Data taken at the Relativistic Heavy Ion Collider (RHIC) over the last decade have shown
conclusively that the high temperature phase of QCD matter is a Quark-Gluon Plasma
(QGP) with the characteristics of a "nearly perfect" liquid. This conclusion has been confirmed
by measurements in Pb+Pb collisions at much higher energy at the CERN Large
Hadron Collider (LHC). In addition to the nearly inviscid liquid behavior of the QGP, the
RHIC and LHC experiments have shown that the QGP is highly opaque to energetic partons,
resulting in "strong jet quenching". The physics goal for the next decade is to characterize
the properties of this quark-gluon plasma liquid by quantitative extraction of fundamental
medium parameters from precision measurements of sensitive observables, including for example hadron
spectra, angular distributions and correlations, jet observables, heavy quarks
and electromagnetic probes.
This program will focus on the utilization of jets and heavy-quarks as probes of the QGP,
since these are the two areas with significant progress in recent years in terms of experimental
capabilities and improvements in theoretical tools. Both, jets and heavy quarks, are hard
probes that are being produced early on in the time-evolution of heavy-ion collisions in
processes that are well described using perturbative QCD. They interact strongly with the
surrounding QGP medium, and their measurable modifications in the final state distributions
with respect to vacuum expectations yield significant information on the properties of the
QGP medium. Of particular interest are the QGP transport coefficients, such as the jet
energy-loss parameters q̂ and ê as well as the heavy quark diffusion coefficients D. All of
these quantities are thought to exhibit a non-trivial temperature dependence, the extraction
of which will require high-precision data and advances in theory that are currently under
development. Since hard processes probe the QGP over a wide range of length scales this
program will also explore their use for determining the microscopic nature of the QGP as
well as the transition from weakly to strongly coupled parton energy loss.
The goal of the program is to bring together experts in the areas of of jet production, energy-
loss and heavy-quark dynamics to assess the progress made in utilizing these probes for the
characterization of the properties of the QGP medium, as well as to expose and bring into
focus unresolved questions and open issues that should be addressed via new theory efforts
or experimental measurements.
Key topics to be addressed include:
- survey of latest measurements at RHIC and LHC of
- open heavy flavor (D mesons, electrons,muons)
- heavy quarkonia (J/ψ, ψ(2S), ϒ(1S; 2S; 3S))
- jets and leading high-pT hadrons
- p(d)A jet measurements, energy loss in small QGP droplets
- theory of jet evolution in the QGP medium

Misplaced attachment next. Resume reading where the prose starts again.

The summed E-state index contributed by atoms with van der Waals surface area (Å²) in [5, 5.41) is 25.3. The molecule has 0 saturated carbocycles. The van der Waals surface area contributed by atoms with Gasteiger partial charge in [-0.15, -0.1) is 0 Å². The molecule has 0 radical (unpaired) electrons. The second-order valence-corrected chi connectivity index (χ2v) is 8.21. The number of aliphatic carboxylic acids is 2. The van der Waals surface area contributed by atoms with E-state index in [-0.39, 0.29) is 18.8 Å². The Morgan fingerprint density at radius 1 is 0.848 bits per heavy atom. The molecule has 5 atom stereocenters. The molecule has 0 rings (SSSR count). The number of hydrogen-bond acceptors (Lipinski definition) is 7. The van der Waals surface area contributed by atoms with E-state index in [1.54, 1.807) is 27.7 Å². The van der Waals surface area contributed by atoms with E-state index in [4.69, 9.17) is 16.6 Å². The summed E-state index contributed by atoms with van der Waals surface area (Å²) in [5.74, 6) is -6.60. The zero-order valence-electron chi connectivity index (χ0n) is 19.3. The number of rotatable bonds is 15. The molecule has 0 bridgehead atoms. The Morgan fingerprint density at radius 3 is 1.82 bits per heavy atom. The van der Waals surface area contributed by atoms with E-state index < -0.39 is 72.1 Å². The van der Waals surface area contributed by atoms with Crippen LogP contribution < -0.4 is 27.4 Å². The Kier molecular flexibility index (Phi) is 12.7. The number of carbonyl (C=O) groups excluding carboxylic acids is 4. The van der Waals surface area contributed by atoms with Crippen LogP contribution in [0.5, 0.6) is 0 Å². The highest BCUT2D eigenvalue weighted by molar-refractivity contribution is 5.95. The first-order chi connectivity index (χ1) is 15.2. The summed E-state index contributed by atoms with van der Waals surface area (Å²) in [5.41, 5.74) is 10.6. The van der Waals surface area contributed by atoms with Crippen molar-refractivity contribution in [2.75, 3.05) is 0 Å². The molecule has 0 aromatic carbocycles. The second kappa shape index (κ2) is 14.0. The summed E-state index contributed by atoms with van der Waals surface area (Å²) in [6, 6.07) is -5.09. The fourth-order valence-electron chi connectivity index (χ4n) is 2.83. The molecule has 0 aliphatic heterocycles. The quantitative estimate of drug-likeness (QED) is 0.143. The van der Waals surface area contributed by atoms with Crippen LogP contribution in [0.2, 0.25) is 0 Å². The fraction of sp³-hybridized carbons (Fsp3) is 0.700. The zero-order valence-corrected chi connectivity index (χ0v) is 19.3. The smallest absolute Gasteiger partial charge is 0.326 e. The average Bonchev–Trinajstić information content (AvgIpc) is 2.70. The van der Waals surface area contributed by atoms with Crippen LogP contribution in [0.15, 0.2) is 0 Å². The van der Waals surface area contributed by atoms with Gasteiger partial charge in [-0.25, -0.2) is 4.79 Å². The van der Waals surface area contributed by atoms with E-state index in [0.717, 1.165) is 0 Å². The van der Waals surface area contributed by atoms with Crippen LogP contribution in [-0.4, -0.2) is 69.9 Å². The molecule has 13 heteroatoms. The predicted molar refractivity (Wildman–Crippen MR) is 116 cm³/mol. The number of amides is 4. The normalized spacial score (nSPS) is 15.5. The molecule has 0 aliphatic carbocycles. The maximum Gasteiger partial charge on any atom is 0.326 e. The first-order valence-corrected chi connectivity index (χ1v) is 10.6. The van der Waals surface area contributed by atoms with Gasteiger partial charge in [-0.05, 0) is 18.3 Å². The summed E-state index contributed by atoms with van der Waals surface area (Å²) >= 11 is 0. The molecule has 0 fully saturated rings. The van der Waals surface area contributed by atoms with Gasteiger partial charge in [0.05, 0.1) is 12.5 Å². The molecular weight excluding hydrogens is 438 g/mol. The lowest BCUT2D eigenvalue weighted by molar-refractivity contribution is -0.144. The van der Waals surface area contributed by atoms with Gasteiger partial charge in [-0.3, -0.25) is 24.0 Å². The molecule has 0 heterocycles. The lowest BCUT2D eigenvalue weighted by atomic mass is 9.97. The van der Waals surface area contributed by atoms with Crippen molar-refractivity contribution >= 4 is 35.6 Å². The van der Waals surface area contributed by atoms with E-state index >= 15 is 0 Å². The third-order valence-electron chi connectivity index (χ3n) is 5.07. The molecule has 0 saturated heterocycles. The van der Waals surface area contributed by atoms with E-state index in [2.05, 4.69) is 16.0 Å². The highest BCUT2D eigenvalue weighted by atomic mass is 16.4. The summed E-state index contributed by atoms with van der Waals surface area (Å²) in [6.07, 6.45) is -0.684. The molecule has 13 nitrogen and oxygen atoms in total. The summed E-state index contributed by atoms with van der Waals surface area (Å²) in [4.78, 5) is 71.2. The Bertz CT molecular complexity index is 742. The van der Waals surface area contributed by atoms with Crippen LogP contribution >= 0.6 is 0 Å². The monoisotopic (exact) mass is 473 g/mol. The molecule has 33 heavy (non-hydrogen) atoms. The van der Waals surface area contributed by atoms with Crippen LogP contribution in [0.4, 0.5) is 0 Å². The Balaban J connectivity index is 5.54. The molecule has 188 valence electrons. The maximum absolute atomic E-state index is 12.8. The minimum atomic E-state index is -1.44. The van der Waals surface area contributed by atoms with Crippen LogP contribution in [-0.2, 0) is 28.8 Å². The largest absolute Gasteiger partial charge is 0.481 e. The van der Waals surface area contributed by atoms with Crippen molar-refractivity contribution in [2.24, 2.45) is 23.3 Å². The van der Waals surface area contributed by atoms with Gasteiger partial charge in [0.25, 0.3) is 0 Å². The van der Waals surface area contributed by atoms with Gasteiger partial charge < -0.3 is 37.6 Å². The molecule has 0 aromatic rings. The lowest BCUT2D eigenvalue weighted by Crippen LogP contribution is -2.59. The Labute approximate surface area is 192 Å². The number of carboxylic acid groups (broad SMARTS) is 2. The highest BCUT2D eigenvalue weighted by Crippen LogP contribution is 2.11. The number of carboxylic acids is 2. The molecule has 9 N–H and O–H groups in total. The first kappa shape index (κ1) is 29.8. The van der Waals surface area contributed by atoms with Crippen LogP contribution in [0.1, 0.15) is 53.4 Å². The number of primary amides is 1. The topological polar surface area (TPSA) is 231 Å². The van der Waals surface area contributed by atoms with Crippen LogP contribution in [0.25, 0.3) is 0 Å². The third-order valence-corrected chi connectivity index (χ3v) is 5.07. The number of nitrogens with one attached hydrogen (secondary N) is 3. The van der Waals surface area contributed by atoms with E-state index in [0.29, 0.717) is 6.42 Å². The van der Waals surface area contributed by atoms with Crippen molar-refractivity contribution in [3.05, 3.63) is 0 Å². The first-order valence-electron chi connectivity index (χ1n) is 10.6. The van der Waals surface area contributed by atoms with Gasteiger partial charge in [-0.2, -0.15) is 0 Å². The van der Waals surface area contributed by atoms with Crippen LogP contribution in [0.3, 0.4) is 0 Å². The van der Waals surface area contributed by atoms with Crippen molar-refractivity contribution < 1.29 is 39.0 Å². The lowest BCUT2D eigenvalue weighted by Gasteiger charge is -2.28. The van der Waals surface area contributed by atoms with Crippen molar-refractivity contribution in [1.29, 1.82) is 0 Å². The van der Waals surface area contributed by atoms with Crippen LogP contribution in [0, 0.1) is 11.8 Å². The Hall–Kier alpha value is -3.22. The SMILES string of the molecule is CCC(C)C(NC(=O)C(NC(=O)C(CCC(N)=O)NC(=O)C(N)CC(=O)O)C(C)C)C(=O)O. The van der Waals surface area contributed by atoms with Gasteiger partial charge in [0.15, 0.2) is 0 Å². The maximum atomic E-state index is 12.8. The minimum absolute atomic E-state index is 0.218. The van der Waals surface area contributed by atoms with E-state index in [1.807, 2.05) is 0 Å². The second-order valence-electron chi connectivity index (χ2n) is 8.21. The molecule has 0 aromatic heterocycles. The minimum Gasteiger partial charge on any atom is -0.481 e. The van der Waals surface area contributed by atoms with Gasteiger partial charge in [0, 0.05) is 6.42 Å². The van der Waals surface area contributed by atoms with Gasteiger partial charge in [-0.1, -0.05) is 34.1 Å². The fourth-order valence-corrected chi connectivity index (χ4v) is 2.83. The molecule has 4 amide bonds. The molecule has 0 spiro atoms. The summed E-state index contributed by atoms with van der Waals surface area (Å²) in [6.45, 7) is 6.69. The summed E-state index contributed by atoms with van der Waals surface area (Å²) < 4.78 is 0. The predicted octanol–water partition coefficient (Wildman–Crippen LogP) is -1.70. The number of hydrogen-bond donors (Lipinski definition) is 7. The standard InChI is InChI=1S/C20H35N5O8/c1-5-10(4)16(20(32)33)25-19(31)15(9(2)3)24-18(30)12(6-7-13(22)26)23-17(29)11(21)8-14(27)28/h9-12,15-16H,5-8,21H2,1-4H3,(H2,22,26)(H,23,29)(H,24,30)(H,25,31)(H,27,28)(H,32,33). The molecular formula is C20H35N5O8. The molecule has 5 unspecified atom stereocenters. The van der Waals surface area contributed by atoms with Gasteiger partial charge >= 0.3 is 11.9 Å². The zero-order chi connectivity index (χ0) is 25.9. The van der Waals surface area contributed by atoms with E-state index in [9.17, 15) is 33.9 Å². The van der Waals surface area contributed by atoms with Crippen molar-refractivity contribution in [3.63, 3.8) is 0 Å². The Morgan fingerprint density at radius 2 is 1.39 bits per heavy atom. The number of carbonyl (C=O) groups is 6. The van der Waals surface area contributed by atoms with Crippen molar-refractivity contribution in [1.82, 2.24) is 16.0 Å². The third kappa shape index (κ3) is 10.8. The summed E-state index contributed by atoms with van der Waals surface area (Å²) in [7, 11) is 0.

- range of applicability for different calculational schemes
- leading particle observables vs. full jets
- hadronic final state interactions: relevant or negligible?
- sensitivity of hard probe theory calculations to the underlying QGP medium:
what medium features can be reliably probed?
- heavy-flavor dynamics in medium
- comprehensive analysis: do jets and heavy quarks provide a consistent picture?
- initial state and saturation physics - how important for hard probes?
- future roadmap: what are the most essential measurements and theory advances to be
Goals and Expected Outcomes
The goal of this program is twofold: (1) to educate young scientists in the state of the
art of jet and heavy quark physics as it pertains to the extraction of QGP properties and
(2) to review our current knowledge in that sector and develop a roadmap on how best to
utilize the newly available high quality data and novel theory advances for the high precision
extraction of QGP properties in the near to medium term future as well as how to utilize
the complementary of RHIC and LHC jet measurements in the longer term future enabled
by proposed experimental upgrades at RHIC.
Individual program weeks will be devoted to specific topics, with a comprehensive overarching workshop scheduled for the 2nd week of the program. In order to provide sufficient time for discussion during the regular program weeks, two seminar-style presentations will be given per day (in the morning) as well as a daily discussion session to follow up on topics and presentations as the need arises (in the afternoon). Depending on participant interest, the program in week #6 might be converted into a workshop-style setup.
- Week 1: Heavy Quarks in QCD matter
- Week 2: Workshop
- Week 3: Jet energy loss theory
- Week 4: Monte-Carlo approaches to Jet energy-loss
- Week 5: Onia
- Week 6: comprehensive picture & future of the field
Please note that a workshop registration fee of $45 will apply for attending the second week of the program.